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Prof Salim Abdool Karim calls for legal action against super-spreader event organisers who break rules

09 December 2020 - 09:30 By unathi nkanjeni
Prof Salim Abdool Karim believes the organisers of super-spreader events should be held accountable. File photo.
Prof Salim Abdool Karim believes the organisers of super-spreader events should be held accountable. File photo.
Image: Sandile Ndlovu

One of the SA health experts involved in the fight against Covid-19, Prof Salim Abdool Karim, has lamented the impact of super-spreading events like the recent 2020 Ballito Rage Festival, saying if the organisers are found to have broken the rules they should be legally charged.

This comes after close to 100 Covid-19  infections have been linked to the Ballito Rage festivities.

The event took place from November 27 to December 4 in KwaZulu-Natal. Several other editions of the annual party have either been cancelled or postponed.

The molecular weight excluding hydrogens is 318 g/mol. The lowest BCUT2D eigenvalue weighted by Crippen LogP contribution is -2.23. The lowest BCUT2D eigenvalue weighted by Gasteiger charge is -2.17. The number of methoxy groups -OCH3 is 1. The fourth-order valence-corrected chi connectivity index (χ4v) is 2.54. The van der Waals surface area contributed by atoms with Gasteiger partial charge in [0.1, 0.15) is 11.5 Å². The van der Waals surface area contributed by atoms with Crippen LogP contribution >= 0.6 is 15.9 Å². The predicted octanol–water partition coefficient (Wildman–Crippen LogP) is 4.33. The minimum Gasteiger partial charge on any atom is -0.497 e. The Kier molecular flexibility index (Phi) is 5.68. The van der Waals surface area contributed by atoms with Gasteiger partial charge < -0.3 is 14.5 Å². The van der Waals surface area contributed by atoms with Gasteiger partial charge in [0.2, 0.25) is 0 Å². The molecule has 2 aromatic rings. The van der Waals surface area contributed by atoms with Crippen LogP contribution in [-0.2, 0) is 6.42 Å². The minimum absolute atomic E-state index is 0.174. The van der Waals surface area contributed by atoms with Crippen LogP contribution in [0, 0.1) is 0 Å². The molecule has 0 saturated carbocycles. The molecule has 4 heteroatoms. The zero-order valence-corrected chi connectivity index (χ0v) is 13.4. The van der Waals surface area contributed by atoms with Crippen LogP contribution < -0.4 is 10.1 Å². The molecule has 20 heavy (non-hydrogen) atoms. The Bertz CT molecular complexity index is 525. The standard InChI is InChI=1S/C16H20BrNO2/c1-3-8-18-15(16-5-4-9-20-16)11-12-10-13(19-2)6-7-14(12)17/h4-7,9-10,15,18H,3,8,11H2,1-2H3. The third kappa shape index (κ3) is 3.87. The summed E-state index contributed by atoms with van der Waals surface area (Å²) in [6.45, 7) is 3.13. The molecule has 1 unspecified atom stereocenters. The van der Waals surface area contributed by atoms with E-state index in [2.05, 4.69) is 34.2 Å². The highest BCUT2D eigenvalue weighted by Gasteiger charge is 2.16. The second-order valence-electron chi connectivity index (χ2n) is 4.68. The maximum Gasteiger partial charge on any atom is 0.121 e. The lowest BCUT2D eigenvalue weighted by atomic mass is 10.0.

Speaking on CapeTalk, Abdool Karim said he was concerned about the number of Covid-19 infections linked to the event and urged everyone who attended the festival to self-quarantine.

He said he was also concerned about the upcoming public holiday, December 16.

“My big concern is December 16 because that’s when industries and factories close. We will have hundreds of thousands of people moving, going to their homes, to their families, and a lot of people heading to the sea, so that’s the Eastern Cape, KwaZulu-Natal and the Western Cape,” said Abdool Karim.

The expert told IOL SA's Covid-19 cases were suggesting the country is “entering into a pathway that will take us into a second wave”.

“If the event organisers are found to have broken the rules, in my view they should be charged and all the individuals who have acquired infection and are now quarantined should consider suing them for loss of income,” he said.

Speaking to TimesLIVE on Monday, Abdool Karim said there was still hope a second wave could be prevented by tracing everyone who attended the event.

“It does not mean that automatically we will see a big epidemic because it all depends on how quickly we can find the cases and how many of those who went to Rage are going into quarantine,” he said.

“If they can do all of that, we can bring the cases back down. If we can't do that, then the cases will continue to increase.”

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